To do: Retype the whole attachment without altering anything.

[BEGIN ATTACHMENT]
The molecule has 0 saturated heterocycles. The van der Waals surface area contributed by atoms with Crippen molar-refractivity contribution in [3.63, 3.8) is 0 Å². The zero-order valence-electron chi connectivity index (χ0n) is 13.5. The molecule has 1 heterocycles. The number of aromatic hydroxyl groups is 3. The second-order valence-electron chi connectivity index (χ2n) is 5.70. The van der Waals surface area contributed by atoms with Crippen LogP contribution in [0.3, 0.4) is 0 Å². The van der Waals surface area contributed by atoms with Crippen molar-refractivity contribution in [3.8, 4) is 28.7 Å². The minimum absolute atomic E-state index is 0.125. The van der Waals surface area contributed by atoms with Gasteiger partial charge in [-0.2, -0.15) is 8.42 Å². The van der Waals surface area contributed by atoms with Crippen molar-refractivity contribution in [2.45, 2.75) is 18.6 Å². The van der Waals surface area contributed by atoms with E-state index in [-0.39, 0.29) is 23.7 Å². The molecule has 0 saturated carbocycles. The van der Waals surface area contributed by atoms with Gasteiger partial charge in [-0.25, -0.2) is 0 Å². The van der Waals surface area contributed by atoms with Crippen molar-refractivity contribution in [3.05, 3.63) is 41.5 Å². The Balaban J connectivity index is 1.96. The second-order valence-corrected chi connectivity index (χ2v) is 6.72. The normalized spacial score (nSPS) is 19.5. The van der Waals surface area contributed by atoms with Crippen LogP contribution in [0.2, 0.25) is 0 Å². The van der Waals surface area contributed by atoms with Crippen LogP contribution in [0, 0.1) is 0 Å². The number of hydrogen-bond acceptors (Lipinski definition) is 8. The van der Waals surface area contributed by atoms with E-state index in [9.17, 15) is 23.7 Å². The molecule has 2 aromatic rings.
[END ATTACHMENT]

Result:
The molecule has 0 saturated heterocycles. The van der Waals surface area contributed by atoms with Crippen molar-refractivity contribution in [3.63, 3.8) is 0 Å². The zero-order valence-electron chi connectivity index (χ0n) is 13.5. The molecule has 1 heterocycles. The number of aromatic hydroxyl groups is 3. The second-order valence-electron chi connectivity index (χ2n) is 5.70. The van der Waals surface area contributed by atoms with Crippen LogP contribution in [0.3, 0.4) is 0 Å². The van der Waals surface area contributed by atoms with Crippen molar-refractivity contribution in [3.8, 4) is 28.7 Å². The minimum absolute atomic E-state index is 0.125. The van der Waals surface area contributed by atoms with Gasteiger partial charge in [-0.2, -0.15) is 8.42 Å². The van der Waals surface area contributed by atoms with Crippen molar-refractivity contribution in [2.45, 2.75) is 18.6 Å². The van der Waals surface area contributed by atoms with E-state index in [-0.39, 0.29) is 23.7 Å². The molecule has 0 saturated carbocycles. The van der Waals surface area contributed by atoms with Gasteiger partial charge in [-0.25, -0.2) is 0 Å². The van der Waals surface area contributed by atoms with Crippen molar-refractivity contribution in [3.05, 3.63) is 41.5 Å². The Balaban J connectivity index is 1.96. The second-order valence-corrected chi connectivity index (χ2v) is 6.72. The normalized spacial score (nSPS) is 19.5. The van der Waals surface area contributed by atoms with Crippen LogP contribution in [0.2, 0.25) is 0 Å². The van der Waals surface area contributed by atoms with Crippen LogP contribution in [0, 0.1) is 0 Å². The number of hydrogen-bond acceptors (Lipinski definition) is 8. The van der Waals surface area contributed by atoms with E-state index in [9.17, 15) is 23.7 Å². The molecule has 2 aromatic rings.